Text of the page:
I've written before the discovery of a log house at 818 N. Fountain Street, previously hidden beneath a mundane exterior.
This isn't the first time something like this has happened in Cape Girardeau.
In 1994, the city condemned a house at 127 S. Frederick Street. Demolition proceedings were temporarily halted, however, when a log cabin was discovered inside. In a pair of Southeast Missourian stories from 1997, historians described the construction as primitive, likely dating from the 1820s or 1830s. The logs were cut from "tree trunks of varying sizes and species" while the floor was built with "mud, straw and narrow strips of wood atop log beams."
Appearing before the city's Historic Preservation Commission, the owner argued that the house should be preserved: "All communities have a beginning, a people, a vision, a dream. This log cabin, this diamond in the rough, is a precious and priceless part of that beginning."
The owner paid to stabilize the log structure and have the newer additions removed. Ideas were floated to move the log house to the empty lot behind City Hall or some other location.
However, later newspaper stories indicate that the house remained on the condemned properties list. The city council minutes from Jan. 22, 2001, succinctly reveal what finally happened: "Approved issuing a special tax bill for demolition of a dangerous building at 127 S. Frederick St."
History is now repeating itself at Fountain Street. Like the Frederick house, this log structure is also quite primitive, featuring logs of varying size and quality. It, too, was built with a system of mud, straw, and narrow strips of wood -- although this was used on the inside walls instead of the floor.
Just as before, the city has condemned the property as "dangerous" and wants it demolished as soon as possible.
Ideas have been floated to move the log structure to a new location. The trouble with these proposals, however, is that the property is much more than just a log cabin. It has additions, likely built in the 1870s, that were constructed with German-style walls, filled with brick rubble and supported by timber framing. The house sits on a basement of impressive, well-cut stone blocks.
Even if the logs can be moved, it will be much harder to salvage these other noteworthy features. That's a factor in why this property was selected for the statewide Most Endangered List earlier this year.
Leaving everything in place, however, is a tricky proposition. The city has wide latitude to condemn a building for almost any reason. Under Sec. 7-266(12) of the city code, a building can be declared dangerous and ordered demolished if it violates "any provision of the building code of this city, or any provision of the fire prevention code, or other ordinances of this city."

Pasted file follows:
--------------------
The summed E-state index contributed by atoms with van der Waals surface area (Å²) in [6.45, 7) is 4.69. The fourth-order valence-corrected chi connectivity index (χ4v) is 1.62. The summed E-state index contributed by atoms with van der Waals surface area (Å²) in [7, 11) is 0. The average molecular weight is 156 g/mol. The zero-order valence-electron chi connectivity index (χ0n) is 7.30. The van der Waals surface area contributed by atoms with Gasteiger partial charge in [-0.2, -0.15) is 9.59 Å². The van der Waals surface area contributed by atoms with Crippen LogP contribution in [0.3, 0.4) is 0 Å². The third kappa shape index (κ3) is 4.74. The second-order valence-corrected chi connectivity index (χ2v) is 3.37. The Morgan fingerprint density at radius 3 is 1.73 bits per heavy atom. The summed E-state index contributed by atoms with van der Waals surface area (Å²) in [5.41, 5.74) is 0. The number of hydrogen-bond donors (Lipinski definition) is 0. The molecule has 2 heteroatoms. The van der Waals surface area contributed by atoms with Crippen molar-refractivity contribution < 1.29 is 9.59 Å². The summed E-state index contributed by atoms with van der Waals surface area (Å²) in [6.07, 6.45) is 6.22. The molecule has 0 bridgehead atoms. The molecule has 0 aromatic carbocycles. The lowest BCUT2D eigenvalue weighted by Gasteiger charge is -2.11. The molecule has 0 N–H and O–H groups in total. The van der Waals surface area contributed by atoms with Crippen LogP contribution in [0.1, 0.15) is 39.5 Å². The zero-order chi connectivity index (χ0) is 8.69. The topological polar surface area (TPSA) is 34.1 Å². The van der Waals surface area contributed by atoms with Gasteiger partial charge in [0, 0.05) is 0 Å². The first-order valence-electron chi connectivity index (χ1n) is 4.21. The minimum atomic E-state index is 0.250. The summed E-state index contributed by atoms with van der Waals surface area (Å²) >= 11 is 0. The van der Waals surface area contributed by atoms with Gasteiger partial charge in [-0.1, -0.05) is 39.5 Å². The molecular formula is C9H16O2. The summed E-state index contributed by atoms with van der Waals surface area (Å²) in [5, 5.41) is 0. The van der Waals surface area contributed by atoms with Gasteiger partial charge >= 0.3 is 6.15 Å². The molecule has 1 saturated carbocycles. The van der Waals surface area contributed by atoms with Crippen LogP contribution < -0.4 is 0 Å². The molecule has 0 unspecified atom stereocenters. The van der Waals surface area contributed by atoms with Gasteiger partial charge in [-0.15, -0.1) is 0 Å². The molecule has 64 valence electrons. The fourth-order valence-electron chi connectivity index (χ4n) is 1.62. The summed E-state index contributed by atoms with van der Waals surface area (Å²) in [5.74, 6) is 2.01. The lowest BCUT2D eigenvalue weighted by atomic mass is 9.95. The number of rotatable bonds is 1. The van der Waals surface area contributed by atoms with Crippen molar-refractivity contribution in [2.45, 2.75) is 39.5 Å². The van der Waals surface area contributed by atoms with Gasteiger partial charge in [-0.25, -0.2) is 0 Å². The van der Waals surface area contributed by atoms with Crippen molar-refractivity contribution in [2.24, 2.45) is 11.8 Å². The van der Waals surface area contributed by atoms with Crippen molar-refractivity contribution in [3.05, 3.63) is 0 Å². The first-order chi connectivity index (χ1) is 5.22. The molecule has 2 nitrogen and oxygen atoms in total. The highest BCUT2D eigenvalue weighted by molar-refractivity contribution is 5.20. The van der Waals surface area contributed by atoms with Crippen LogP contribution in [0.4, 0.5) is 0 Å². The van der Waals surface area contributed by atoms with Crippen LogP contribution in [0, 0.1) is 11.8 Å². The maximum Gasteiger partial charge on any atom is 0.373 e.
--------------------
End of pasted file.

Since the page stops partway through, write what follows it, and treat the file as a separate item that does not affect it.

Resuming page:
Unfortunately, this leaves historic buildings out in the cold, since it's unlikely that they can comply with every ordinance or code. Other Missouri cities provide at least some provisions or exemptions for historic sites, but Cape Girardeau isn't one of them. We can see the results: an abundance of vacant lots.
Of course, dilapidated buildings shouldn't be allowed to remain in that state forever. But fixing historic properties to comply with modern standards is not something that can be done in haste.
A document frequently cited in historic preservation work, the "Secretary of the Interior's Standards for the Treatment of Historic Properties", neatly summarizes the problem: "Regardless of the treatment, code requirements will need to be taken into consideration. But if hastily or poorly designed, a series of code-required actions may jeopardize a building's materials as well as its historic character."
At any rate, the log house on Fountain Street faces a do or die situation with the city imposing a final deadline in August for something to be done.
A volunteer group has spearheaded an online fundraising drive. The goal is to raise $4,500 by July 29 -- a tough assignment indeed. If successful, this will demonstrate to the city fathers that people are serious about preserving and repairing this unique landmark. Perhaps this attention will also pay dividends in the future as other fascinating properties face the same endangered future.
If unsuccessful... well, we get to add another vacant lot to the city's arsenal.